Florida borrowers face a more aggressive debt collection landscape in the event of a foreclosure than borrowers in many other states. According to a government report released on the state of government-backed mortgage companies Fannie Mae and Freddie Mac, it is legal and even encouraged for banks to pursue unpaid mortgage debt from borrowers who have been through a foreclosure.

The process, called a deficiency judgment, has been uncommon in Florida up until the point even though it is legal here.

The report argues that allowing this type of collection could help deter people from choosing a strategic default. A strategic default is when a homeowner stops making their payments because it will cost less in the long run to go through foreclosure than it will to stick with the payments on the property and try to sell it. This happens most often on a mortgage that is for more than the home is worth with borrowers who could continue to make the payments.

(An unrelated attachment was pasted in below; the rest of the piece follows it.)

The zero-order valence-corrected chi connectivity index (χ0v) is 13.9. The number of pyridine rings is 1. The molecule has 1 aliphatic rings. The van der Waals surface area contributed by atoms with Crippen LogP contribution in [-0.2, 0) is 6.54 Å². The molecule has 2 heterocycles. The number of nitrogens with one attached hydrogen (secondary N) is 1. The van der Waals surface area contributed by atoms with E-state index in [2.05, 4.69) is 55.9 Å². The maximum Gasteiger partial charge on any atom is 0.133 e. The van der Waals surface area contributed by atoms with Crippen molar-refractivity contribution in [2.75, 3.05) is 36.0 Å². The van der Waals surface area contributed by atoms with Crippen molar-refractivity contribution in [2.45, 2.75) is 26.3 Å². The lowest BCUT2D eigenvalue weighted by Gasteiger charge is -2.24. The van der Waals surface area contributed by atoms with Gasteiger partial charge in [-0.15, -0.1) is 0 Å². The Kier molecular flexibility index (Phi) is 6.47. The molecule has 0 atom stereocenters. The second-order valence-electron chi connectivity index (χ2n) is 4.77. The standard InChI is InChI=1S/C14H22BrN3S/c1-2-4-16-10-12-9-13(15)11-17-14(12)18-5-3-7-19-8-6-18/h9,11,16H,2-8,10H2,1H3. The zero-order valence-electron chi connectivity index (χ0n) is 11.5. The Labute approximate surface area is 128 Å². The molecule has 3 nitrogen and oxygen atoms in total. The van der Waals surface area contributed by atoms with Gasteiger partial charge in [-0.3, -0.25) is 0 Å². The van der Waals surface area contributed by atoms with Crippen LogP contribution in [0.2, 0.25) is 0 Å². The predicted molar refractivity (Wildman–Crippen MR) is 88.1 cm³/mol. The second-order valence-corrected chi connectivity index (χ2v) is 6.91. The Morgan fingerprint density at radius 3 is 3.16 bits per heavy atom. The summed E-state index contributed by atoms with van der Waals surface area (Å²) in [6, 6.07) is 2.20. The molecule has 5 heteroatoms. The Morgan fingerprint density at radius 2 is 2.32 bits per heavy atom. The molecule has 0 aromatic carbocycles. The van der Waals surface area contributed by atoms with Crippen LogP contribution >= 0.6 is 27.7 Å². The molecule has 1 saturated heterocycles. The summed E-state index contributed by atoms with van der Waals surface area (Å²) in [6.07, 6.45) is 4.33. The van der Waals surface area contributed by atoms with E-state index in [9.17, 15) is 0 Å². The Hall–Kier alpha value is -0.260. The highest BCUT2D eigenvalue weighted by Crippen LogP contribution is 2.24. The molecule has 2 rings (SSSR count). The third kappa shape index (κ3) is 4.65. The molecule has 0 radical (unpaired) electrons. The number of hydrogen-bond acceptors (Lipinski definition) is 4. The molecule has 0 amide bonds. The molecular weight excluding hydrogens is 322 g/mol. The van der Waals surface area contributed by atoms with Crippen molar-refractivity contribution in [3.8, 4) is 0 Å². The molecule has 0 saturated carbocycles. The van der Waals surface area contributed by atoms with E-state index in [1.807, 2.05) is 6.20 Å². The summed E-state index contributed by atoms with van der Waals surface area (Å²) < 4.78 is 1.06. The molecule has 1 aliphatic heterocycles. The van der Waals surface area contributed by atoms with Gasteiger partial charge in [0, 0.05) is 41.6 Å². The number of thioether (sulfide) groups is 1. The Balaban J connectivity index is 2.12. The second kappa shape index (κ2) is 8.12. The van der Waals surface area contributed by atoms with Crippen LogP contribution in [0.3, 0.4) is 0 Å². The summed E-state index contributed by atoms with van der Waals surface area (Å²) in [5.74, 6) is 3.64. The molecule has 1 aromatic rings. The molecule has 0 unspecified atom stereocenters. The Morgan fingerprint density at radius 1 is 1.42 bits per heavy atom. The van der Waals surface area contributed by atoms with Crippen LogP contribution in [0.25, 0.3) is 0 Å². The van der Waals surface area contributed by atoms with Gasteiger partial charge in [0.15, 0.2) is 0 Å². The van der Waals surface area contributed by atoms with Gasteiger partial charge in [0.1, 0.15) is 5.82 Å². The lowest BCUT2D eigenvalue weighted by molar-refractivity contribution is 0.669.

Lenders in Florida need to file for a deficiency judgment within five years of the foreclosure, but then have 20 years to collect that debt. This could lead to some serious problems for homeowners who are confused when they receive a deficiency judgment notice but don’t immediately get a collections notice. This is one reason why it is so important to handle all aspects of a foreclosure very carefully and with the advice of a trust, experienced professional. Unexpected financial obligations years down the road could hinder borrower’s efforts to get back on track.

The Federal Housing Finance Agency says that seeking deficiency judgment payments from strategic defaulters will help lessen the burden on taxpayers for the government-owned Fannie Mae and Freddie Mac. However, a Florida foreclosure defense attorney has spoken out against the practice, arguing that individuals are being penalized more than financial institutions for strategic default decisions.

Source: Palm Beach Post, “Floridians who lose homes to foreclosure may be doggedly pursued for unpaid mortgage debt,” Kimberly Miller, Oct. 17, 2012.